Sun, Jul 16, 2006 - Page 8 News List

Letter: Judged by your skin

By Kevin Sealey

As a small island nation, Taiwan has always expressed the desire to ensure that its society competes with the rest of the world -- economically, culturally and in some cases politically. It encourages its diplomatic allies to vote in its favor at the UN, which is baffling to me, since Taiwan seems to favor closer trading relations with China and not small, insignificant diplomatic allies like those it has in Africa and Central America.

Part of Taiwan's thrust to keep up with the rest of the world is to ensure that its citizens are bilingual, thereby adding a very important asset to the human resource potential of its people as they seek to compete with the rest of Asia.

English teaching by Westerners is obviously in high demand, which is why many North Americans are able to find lucrative contracts here and make a contribution to the enhancement of the educational infrastructure.

It is totally surprising and reprehensible to think, however that many cram schools and other organizations in Taiwan still practice and endorse racial segregation when hiring Westerners for English-teaching jobs.

The concept that black people are incapable of teaching English is backward, narrow-minded and especially unfortunate for a society that claims to have one of the most developed economies of Asia -- if not the world -- while at the same time putting a high premium on education.

An individual who is well-educated should invariably have an open mind, think rationally and behave humanely. Since Taiwanese value the teachings of Confucius so much, they should appreciate his teachings on mutual respect and humility.

There have been several occasions when black teachers who were holders of US or Canadian passports were told over the phone that particular jobs were available, and that they would be required to start immediately. Upon going to the school and presenting the necessary documentation, they were then informed that the job was no longer available.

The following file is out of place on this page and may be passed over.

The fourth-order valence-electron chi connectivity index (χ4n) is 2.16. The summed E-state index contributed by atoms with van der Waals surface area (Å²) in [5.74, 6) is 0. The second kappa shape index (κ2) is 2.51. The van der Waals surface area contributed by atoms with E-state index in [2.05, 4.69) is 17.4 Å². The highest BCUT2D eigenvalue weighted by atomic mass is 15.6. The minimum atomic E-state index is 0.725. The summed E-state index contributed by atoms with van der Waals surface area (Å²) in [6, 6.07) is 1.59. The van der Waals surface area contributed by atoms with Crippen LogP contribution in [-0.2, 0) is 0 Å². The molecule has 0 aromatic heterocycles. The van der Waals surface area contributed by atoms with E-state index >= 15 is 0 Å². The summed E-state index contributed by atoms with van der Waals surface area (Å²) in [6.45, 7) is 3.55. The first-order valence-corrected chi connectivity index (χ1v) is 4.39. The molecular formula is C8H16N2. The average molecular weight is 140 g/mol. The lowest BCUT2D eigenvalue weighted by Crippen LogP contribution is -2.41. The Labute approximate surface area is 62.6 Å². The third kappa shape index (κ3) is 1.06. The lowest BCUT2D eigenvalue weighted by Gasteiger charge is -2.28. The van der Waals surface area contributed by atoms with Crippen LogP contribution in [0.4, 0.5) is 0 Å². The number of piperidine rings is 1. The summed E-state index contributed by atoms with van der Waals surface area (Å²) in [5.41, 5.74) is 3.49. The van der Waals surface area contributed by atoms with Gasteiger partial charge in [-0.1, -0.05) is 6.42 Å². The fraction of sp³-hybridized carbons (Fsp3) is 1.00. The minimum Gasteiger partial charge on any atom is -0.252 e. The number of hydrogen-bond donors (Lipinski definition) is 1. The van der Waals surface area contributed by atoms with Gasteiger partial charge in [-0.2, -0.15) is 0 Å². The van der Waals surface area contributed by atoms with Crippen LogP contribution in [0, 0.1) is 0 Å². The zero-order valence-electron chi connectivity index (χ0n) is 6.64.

Additionally, many schools socialize their students into thinking that somehow all people of color, whether they are from the West or from Southeast Asia, are somehow inferior, less educated, less intelligent and less human.

This narrow-minded thinking is reminiscent of the US in the early 1960s, where segregation was socially acceptable. Segregation in many cram schools which proudly call themselves "American Schools" is acceptable in Taiwan. It's safe to suggest, therefore, that Taiwan is one of the most racist places on earth, as reflected in their employment ethics.

In Taiwan, you are judged by the color of your skin and not by the content of your character. It would serve the government well, if it wants to maintain a positive image of Taiwan -- especially in the US, its most valuable ally -- to review the nation's labor laws so that they conform to universally accepted practices of equal employment.

The issue of discrimination in English teaching is only one aspect of racist attitudes in Taiwan. These attitudes leave a very negative impression of the island's people and their desire to be viewed as one of the most welcoming nations in Asia.

I have witnessed first hand the discrimination against people from Southeast Asia and Africa, many of whom are employed in blue-collar jobs, because of the color of their skin.

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